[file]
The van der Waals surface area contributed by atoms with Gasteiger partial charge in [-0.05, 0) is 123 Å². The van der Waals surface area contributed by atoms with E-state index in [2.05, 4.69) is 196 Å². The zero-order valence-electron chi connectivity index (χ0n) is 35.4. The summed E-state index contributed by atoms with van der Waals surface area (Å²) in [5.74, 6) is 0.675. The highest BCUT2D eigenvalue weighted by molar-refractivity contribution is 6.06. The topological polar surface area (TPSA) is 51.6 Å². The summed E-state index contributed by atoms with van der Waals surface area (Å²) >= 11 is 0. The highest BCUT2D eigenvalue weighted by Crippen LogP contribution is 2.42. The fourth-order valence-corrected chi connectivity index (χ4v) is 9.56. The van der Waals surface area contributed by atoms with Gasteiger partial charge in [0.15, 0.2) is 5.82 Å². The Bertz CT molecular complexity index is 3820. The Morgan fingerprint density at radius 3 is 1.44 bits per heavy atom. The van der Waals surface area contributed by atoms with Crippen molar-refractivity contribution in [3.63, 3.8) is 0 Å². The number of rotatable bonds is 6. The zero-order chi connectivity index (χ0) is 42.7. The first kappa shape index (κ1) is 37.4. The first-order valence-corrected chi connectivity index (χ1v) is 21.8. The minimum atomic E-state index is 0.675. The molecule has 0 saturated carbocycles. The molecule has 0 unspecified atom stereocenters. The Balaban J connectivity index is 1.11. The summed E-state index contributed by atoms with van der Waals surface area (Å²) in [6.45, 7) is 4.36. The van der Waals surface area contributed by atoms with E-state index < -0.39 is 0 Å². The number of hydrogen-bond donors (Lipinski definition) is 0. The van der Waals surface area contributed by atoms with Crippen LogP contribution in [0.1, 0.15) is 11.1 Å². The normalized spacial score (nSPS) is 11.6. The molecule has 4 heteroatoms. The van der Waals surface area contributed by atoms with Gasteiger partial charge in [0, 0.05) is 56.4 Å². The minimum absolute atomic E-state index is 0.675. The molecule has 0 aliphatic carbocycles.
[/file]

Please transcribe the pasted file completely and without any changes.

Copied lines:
The van der Waals surface area contributed by atoms with Gasteiger partial charge in [-0.05, 0) is 123 Å². The van der Waals surface area contributed by atoms with E-state index in [2.05, 4.69) is 196 Å². The zero-order valence-electron chi connectivity index (χ0n) is 35.4. The summed E-state index contributed by atoms with van der Waals surface area (Å²) in [5.74, 6) is 0.675. The highest BCUT2D eigenvalue weighted by molar-refractivity contribution is 6.06. The topological polar surface area (TPSA) is 51.6 Å². The summed E-state index contributed by atoms with van der Waals surface area (Å²) >= 11 is 0. The highest BCUT2D eigenvalue weighted by Crippen LogP contribution is 2.42. The fourth-order valence-corrected chi connectivity index (χ4v) is 9.56. The van der Waals surface area contributed by atoms with Gasteiger partial charge in [0.15, 0.2) is 5.82 Å². The Bertz CT molecular complexity index is 3820. The Morgan fingerprint density at radius 3 is 1.44 bits per heavy atom. The van der Waals surface area contributed by atoms with Crippen molar-refractivity contribution in [3.63, 3.8) is 0 Å². The number of rotatable bonds is 6. The zero-order chi connectivity index (χ0) is 42.7. The first kappa shape index (κ1) is 37.4. The first-order valence-corrected chi connectivity index (χ1v) is 21.8. The minimum atomic E-state index is 0.675. The molecule has 0 saturated carbocycles. The molecule has 0 unspecified atom stereocenters. The Balaban J connectivity index is 1.11. The summed E-state index contributed by atoms with van der Waals surface area (Å²) in [6.45, 7) is 4.36. The van der Waals surface area contributed by atoms with E-state index < -0.39 is 0 Å². The number of hydrogen-bond donors (Lipinski definition) is 0. The van der Waals surface area contributed by atoms with Crippen LogP contribution in [0.1, 0.15) is 11.1 Å². The normalized spacial score (nSPS) is 11.6. The molecule has 4 heteroatoms. The van der Waals surface area contributed by atoms with Gasteiger partial charge in [0, 0.05) is 56.4 Å². The minimum absolute atomic E-state index is 0.675. The molecule has 0 aliphatic carbocycles.